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The 3 Fictional Presidents We Could Use Right Now

If there is a person who looks forward to President's Day more than I do, then I haven't found him, fought him, defeated him, and devoured his heart to gain his courage and presidential knowledge yet. I love presidents. Mostly I write about things that aren't presidents, because presidents are almost never timely, but for one glorious three-day weekend of partying and super sales every year, I can take off my chains and write an article about presidents, as is my destiny.

Since I've already covered our most badass presidents, our craziest president, our president who is most likely a mutant, and the weirdest sex lives of presidents, I thought it was time for some outside-the-box thinking. Since historians have already done a fairly thorough job ranking the best real presidents, it seemed to me that it was time some brave hero covered the best fictional ones. And since most historians refuse to do that, the burden falls to me.

#3. President Thomas Whitmore

Independence Day

President He Most Closely Resembles:

James Madison

It's no coincidence that most of our greatest presidents (according to historians) also happened to be the presidents who were tasked with navigating America through extremely difficult times. Washington had the creation of the Union, Lincoln had the Civil War, FDR had a war and the Depression. There's no telling what kind of impact these presidents would have made had they presided over times of peace. They needed these catastrophes to thrust them into greatness, because it is whether or not a man flinches when faced with turmoil that determines his true strength.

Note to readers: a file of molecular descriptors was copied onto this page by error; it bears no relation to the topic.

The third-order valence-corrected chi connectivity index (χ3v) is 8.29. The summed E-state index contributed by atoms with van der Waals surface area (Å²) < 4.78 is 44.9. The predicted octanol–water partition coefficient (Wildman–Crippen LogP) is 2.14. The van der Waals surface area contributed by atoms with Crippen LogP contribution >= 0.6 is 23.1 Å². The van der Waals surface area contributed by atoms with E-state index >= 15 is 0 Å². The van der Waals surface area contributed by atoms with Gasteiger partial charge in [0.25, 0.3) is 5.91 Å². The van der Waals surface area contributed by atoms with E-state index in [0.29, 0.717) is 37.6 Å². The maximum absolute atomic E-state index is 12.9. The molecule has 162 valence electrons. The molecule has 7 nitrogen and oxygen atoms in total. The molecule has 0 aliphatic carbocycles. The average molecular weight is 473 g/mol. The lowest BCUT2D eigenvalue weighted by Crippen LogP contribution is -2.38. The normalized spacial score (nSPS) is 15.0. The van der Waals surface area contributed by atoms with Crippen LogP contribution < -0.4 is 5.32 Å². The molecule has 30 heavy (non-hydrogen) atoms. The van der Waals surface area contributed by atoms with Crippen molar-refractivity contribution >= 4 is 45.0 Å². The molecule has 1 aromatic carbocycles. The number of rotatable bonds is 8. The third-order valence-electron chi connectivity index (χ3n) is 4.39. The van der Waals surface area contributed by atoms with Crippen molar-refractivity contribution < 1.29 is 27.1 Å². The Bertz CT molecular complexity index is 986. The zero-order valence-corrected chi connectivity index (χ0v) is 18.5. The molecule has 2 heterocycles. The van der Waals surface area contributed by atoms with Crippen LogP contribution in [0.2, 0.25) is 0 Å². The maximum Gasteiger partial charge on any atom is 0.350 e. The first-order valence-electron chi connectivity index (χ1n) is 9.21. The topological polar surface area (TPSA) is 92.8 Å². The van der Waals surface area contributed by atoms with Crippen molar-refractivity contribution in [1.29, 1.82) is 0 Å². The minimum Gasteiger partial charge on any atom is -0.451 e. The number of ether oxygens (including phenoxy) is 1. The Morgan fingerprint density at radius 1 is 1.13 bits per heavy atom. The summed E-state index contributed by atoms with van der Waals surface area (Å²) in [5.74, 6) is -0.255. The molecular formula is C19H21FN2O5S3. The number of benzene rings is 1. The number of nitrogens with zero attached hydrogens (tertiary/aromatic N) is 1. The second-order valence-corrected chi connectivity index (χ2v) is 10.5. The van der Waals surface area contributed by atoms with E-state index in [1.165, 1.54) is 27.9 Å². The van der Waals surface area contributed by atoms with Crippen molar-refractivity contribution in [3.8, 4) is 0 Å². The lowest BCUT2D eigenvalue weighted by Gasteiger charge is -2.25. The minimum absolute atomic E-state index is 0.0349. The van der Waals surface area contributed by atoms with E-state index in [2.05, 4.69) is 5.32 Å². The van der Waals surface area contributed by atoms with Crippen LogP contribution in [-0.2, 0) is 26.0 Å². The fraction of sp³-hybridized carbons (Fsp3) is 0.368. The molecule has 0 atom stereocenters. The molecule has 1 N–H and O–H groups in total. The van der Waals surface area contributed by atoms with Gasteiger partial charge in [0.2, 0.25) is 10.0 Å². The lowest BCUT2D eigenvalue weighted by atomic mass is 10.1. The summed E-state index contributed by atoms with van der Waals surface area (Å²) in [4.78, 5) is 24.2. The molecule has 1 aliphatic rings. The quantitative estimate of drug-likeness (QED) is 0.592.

Getty
Life is just choices, man.

The alien invasion in Independence Day was President Thomas Whitmore's Great Depression, Civil War, and World War II all rolled into one, and the man did not flinch.

Whitmore navigated us through a disaster of unprecedented magnitude, and he did it all while his wife was dying. The man was unflappable. He kept his cool because America would not be able to hold itself together if it didn't have a strong leader assuring the country that everything was going to be fine.

Still, even though he soared to greatness on the rockets of disaster, Whitmore is more James Madison than Lincoln or FDR. Madison was a peaceful man who didn't personally want to go to war in 1812 when the British Empire was still having a hard time accepting America's independence. He wanted to find a diplomatic solution with the British Empire, but when it became clear that no solution would be available, not only did he declare war, but he actually grabbed some guns and joined the effort, being the only person in history to take up arms and take a position on the battlefield while president. Does that sound familiar? Whitmore wanted to avoid all-out war with the aliens. He tried reasoning with them and showing them that humans were peaceful, but when it was clear that the aliens could not be reasoned with, he didn't waste a breath before declaring "Nuke 'em. Let's nuke the bastards." And when the opportunity presented itself, he hopped into a fighter jet and chased the aliens down himself. Kind of a stupid move (if you die, who becomes president? Goldblum?), but undeniably badass, all the same.

#2. President Super President

Super President

President He Most Closely Resembles:

James K. Polk